The crew of the space shuttle Challenger honored us by the manner in which they lived their lives. We will never forget them, nor the last time we saw them, this morning, as they prepared for their journey and waved goodbye and "slipped the surly bonds of earth" to touch the face of God."

Thank you.


Rest in Peace Mr. President, You saved us and gave us hope in times of darkness.

Robert Pearlman
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posted 06-07-2004 04:49 PM     Click Here to See the Profile for Robert Pearlman   Click Here to Email Robert Pearlman     Edit/Delete Message   Reply w/Quote
NASA REMEMBERS THE LEGACY OF PRESIDENT RONALD REAGAN

The NASA TV "Video-File" (Newsfeed) will feature "A Tribute to Ronald Reagan" beginning today, June 7, at 6:00 p.m. (EDT).

The 6-minute, 45-second package includes historical footage, audio tracks and still images of President Reagan making space-related announcements and speeches. It also features his participation in NASA related events during his presidency.

Among the tribute's highlights: Reagan's directing NASA in 1982 to build an international space station; his eulogizing of the Challenger astronauts in 1986; and Reagan's Earth-to-Space Shuttle phone call congratulating Guy Bluford on becoming the first African-American in space in August of 1983.

"A Tribute to Ronald Reagan" will also be featured on "Gallery" beginning Tuesday, June 8, at 1:00 PM (EDT).

NASA "Video-File" airs at 10 a.m., Noon, 3 p.m., 6 p.m., 9 p.m. and Midnight EDT. NASA "Gallery" is broadcast at 1 p.m. and 1 a.m. EDT.

NASA TV is available on AMC-9, transponder 9C, C-Band, located at 85 degrees west longitude. The frequency is 3880.0 MHz. Polarization is vertical, and audio is monaural at 6.80 MHz. For information about NASA TV on the Internet, visit: http://www.nasa.gov/ntv

micropooz
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posted 06-08-2004 06:32 PM     Click Here to See the Profile for micropooz   Click Here to Email micropooz     Edit/Delete Message   Reply w/Quote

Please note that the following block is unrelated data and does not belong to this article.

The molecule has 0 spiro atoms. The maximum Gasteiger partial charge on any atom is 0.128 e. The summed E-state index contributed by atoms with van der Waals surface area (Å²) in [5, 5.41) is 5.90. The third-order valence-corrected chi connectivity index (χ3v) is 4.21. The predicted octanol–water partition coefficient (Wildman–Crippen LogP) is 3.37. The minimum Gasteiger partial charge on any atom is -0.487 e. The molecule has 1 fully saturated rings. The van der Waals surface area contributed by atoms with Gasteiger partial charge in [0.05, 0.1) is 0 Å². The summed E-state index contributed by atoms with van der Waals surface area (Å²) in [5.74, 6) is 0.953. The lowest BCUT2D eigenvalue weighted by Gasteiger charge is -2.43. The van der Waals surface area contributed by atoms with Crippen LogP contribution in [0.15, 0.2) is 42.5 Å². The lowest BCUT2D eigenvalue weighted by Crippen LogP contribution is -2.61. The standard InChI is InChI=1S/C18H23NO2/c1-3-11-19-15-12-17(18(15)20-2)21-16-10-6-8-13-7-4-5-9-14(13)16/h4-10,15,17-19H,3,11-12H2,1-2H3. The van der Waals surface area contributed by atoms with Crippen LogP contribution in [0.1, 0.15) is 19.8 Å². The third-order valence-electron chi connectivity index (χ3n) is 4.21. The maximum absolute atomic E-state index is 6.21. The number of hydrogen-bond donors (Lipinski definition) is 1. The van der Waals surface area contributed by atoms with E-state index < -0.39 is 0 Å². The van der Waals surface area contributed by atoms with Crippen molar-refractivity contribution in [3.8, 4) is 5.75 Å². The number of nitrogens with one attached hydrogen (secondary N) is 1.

Wow, the National Guard just practiced their 21 airplane salute for the funeral procession tomorrow. Came right over the house. F-15's, about 1000 feet up, nine groups of two and a final group of 3 where the middle guy nosed straight up into a viking departure right over Pennsylvania Ave. I've still got chills five minutes later...

Nessa
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posted 06-08-2004 06:56 PM     Click Here to See the Profile for Nessa   Click Here to Email Nessa     Edit/Delete Message   Reply w/Quote
I went to the Memorial in Simi Valley last night, it was an unforgettable experience - people from all walks of life, all cultures, assembled in a quiet, California comaraderie. God Speed, Ron Reagan.

Mike Isbell
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posted 06-09-2004 02:42 PM     Click Here to See the Profile for Mike Isbell     Edit/Delete Message   Reply w/Quote
I watched NASA TV's 'A Tribute to Ronald Reagan' and was very moved by the memories from the 1980's - but still not so long ago. I had forgotten that it was during his 1984 State of the Union Speach that President Reagan set forth the goal of placing a permanetly manned space station in orbit. Thank you for the memories Mr. President.

paul prendergast
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posted 06-09-2004 02:47 PM     Click Here to See the Profile for paul prendergast   Click Here to Email paul prendergast     Edit/Delete Message   Reply w/Quote
Have just seen the footage of the late presidents flight to Washington to lay in state on the UK news, it was quite moving to witness the procession and motorcade.

pokey